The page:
My project to build a cabin on my land this year feels like a complex task that is exposed to many forces beyond my control. It feels like there have been a lot of delays and missteps. Unlike last spring, when everything fell into place seamlessly, quickly and with minimal effort (despite my lack of knowledge and understanding), my process this year has felt choppy, raw and uncomfortable. Last year, it felt like the VERSE really wanted me to get settled on this piece of land, but this year, it seems indifferent – or perhaps ambivalent.

I have been trying (very trying, as we joke in my family), but at this point in the process, there are still several vital pieces that are not yet in place. And we are supposed to break ground this month!

Of course, there have been some exciting and serendipitous moments, too. I have people on my team who I trust implicitly. I have friends who have been rock-steady and generous with their support. And I have had opportunities to grow. I have braved asking for help – help getting unstuck, help handling my anxiety, help with many tasks and pieces of information. And some – not all, but some – of the time, I have been met in ways that have reinforced the things that I am learning.

The trouble is that the things that aren't working have been looming large while the things that are working feel hard to hang on to.

I have been stressing and sometimes even catastrophizing. And I have been taking things personally, feeling like it is my lack of ability and knowledge, my mistakes, my poor decisions, that have been at the cause of every difficulty. I have been dwelling on the very real possibility that this is not going to work, that I am going to #fail. That's not a very fun place to be. Doubt (and even worse, self-doubt) are bad company.

Gratitude

And then, this dream.

The first half of the dream says loud and clear – trust other people. People have your back.

The second half of the dream says – stay relaxed and keep the faith. Connections will happen organically. And even if pieces fall apart, they will come back together. I can find enjoyment in the process. I will get where I'm going, even if I don't know where that is or how to get there.

I feel gratitude that my unconscious brain knows (far better than my stressed-out conscious brain) how to navigate this process. And I love that it cared enough to take me to New York last night to show me the way.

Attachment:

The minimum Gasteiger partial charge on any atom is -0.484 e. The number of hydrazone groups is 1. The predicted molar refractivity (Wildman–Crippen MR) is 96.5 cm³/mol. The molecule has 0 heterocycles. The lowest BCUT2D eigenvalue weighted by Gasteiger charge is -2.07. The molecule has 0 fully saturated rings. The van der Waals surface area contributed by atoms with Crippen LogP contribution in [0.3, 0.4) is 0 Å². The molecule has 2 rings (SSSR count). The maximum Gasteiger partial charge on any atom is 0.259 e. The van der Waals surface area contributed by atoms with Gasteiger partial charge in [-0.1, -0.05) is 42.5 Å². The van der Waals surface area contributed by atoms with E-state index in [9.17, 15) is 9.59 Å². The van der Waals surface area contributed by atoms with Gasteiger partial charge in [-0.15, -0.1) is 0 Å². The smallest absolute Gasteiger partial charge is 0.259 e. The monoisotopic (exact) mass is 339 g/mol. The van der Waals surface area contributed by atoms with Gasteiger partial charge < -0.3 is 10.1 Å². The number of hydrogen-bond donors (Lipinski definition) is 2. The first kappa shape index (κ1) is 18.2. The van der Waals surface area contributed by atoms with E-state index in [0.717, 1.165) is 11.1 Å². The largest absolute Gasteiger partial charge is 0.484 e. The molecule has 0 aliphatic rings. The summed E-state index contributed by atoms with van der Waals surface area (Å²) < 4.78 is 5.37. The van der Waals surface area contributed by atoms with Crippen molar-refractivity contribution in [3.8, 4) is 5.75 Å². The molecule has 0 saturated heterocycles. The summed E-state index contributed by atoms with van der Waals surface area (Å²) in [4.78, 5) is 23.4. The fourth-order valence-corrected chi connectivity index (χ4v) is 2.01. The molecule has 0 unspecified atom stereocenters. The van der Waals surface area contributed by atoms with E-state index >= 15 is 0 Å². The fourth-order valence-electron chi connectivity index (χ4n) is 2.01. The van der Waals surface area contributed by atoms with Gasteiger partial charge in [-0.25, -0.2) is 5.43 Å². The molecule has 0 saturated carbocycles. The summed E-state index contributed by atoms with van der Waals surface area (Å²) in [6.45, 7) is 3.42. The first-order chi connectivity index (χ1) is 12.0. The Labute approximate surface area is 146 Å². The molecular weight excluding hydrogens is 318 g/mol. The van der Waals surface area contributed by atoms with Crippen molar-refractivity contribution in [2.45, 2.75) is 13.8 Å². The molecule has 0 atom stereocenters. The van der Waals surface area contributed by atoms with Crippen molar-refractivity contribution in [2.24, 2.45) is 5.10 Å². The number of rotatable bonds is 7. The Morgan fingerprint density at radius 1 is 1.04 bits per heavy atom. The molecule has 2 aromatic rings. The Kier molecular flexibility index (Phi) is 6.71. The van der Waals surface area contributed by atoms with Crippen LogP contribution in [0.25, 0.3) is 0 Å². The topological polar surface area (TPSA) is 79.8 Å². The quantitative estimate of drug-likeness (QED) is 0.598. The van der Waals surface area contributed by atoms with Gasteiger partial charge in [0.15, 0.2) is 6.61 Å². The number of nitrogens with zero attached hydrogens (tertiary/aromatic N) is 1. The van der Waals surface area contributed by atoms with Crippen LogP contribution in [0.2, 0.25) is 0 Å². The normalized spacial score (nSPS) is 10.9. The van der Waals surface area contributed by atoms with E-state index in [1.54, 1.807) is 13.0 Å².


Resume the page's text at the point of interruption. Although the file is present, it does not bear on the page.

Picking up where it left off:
In closing, a favourite New York photo – a mosaic of sea turtles swimming (effortlessly ;) in Houston Street subway station.
*VERSE = Very Enormous Random Swirl of Events

Friday, August 4, 2017

Quitter! (Part 1)

Soda pop

So, about 300 days ago, I quit drinking pop.* 

Screen cap from my Quit for Health app.
I'd had a one-a-day habit for years. I started with Diet Coke in my teens (more like three-a-day back then), but after I drank way too much aspartame pulling an all-nighter in Uni, I switched to the full-on sugar version. Never a coffee-drinker, I settled into the habit of drinking one Coke (or an occasional Dr. Pepper) in the morning to get myself going.

Or, if I was trying not to drink pop first thing, or at all (both of which I attempted many times), it would be my fall back emotional safety net if things got bumpy in the middle of the day.

I resorted to it if I felt sad. Or angry. Or if I needed energy. Or if I needed to dig deep to find one last burst of cheerfulness to get me through the day.

I thought quitting was going to be a miserable experience. I thought I would become a total ogre and that everyone would hate me.

Quitting was hard, don't get me wrong. I probably looked at my quit app hourly (or more often than that!) for the first couple of weeks. And for a couple of months, I would say my mood was a little darker than usual, but not ogre-calibre. As the months have gone on, I feel like my more-or-less usual self without needing those bursts of sugar – which I used to think were an integral part of me, something I couldn't possibly live without.

This far into the Year of Quit, I don't really think about it anymore. I think I've transformed into a person who doesn't drink pop.

And just look at that screen cap up there to see the amount of sugar I have not consumed in 300 days – over 11 KILOGRAMS! That's more than 5 and a half of those bags of white sugar you buy at the grocery store. Terrifying. And I thought nothing of it for years and years.

It's kind of amazing. And it's probably the first time in my life that I am glad to think of myself as a quitter.

*In the interest of absolute accuracy and transparency, I have been 98.5% pop-free for the past 300 days. Which means I have had pop four times, once by accident and the other times when I was feeling unbearably cranky. Nobody's perfect, and 98.5% is close enough for me.